As anyone taking the trouble to navigate here will know, John Myers' report into the options for savings in BBC Local Radio is out. The full text is here, and as it's already been summarised to death I won't repeat that process. I would like to pick up, however, on a few themes.
Too many chiefs ....
The wisest advice I ever received about the BBC came from an old-time PR man who took me under his wing when I was a bright-eyed teenager. Ron did public relations in the days when journalists drank Scotch at 10am news conferences. He lived his ideal of always looking prosperous, with a smart suit and cigar, even if he only had tuppence in his pocket.
"Richard" he said one day, "Just remember they're civil servants with microphones"
Fast-forward forty years and Richard's trying to grasp the antique software Myers derides in his findings whilst on placement at the Beeb on a secondment to update skills for the all-digital newsroom.
I'm also trying to fathom out if the workmanlike but quaintly old-fashioned package I've managed to construct (but can't save - Capita having screwed up my privileges) needs to be compliance checked by the Man Ed, the Asst Man Ed (Actg); The News Ed; the Drive producer or the nice bloke in the corner who sorted out my swipe card.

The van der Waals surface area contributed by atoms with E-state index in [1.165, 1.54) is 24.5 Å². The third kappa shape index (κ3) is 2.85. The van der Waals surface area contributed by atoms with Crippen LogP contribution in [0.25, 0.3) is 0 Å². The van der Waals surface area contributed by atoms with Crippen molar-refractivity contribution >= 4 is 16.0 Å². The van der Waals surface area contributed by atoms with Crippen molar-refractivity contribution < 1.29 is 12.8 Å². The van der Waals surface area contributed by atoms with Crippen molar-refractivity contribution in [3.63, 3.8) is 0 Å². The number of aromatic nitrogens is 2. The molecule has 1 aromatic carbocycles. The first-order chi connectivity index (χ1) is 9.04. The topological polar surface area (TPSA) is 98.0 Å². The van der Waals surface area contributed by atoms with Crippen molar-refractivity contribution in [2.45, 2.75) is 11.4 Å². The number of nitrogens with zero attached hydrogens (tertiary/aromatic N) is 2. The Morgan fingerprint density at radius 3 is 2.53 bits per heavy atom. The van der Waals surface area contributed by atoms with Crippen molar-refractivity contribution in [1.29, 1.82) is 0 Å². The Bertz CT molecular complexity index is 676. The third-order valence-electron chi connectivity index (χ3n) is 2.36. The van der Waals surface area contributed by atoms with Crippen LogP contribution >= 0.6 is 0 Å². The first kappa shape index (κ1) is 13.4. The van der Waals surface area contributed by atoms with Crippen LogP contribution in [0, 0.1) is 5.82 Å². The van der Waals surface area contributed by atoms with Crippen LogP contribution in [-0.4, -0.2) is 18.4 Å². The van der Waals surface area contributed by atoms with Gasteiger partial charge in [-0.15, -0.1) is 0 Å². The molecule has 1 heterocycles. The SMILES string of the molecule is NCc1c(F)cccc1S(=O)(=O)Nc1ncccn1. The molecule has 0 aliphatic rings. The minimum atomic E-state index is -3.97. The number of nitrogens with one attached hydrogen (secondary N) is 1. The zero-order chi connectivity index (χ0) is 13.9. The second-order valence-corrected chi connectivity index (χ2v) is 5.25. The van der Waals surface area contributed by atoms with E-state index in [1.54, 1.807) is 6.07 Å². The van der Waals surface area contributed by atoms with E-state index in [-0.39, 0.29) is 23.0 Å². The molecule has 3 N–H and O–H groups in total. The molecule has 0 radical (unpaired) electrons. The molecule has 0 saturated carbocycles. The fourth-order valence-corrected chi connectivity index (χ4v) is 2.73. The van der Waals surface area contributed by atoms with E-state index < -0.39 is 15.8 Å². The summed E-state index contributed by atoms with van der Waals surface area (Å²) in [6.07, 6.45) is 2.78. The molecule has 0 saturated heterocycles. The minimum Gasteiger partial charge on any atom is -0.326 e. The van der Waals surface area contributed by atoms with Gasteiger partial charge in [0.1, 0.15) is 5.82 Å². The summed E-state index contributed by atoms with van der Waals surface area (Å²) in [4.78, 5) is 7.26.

I wouldn't for one moment suggest the guys with titles aren't working hard, but the Byzantine links between the roles need to be simplified. And how.
These are creative people with (in most cases) a wealth of experience, so let's get them down on the shop floor making great radio. Cheers, Ron <clinks tumbler of Johnnie Walker>
Sport. It's the Wild West.
Sport is a vital ingredient of Local Radio, and everyone involved knows it.
I was horrified to learn from Myers that local Man Eds are expected to barge into the board room down at the Cloggers (figuratively speaking) and negotiate their own rights to broadcast games. Whatever deal they reach, Beeb central will pick up the tab with no direct consequence for the individual station; it just racks up against central LR costs.
Try, just try to imagine what those negotiations are like. Go on.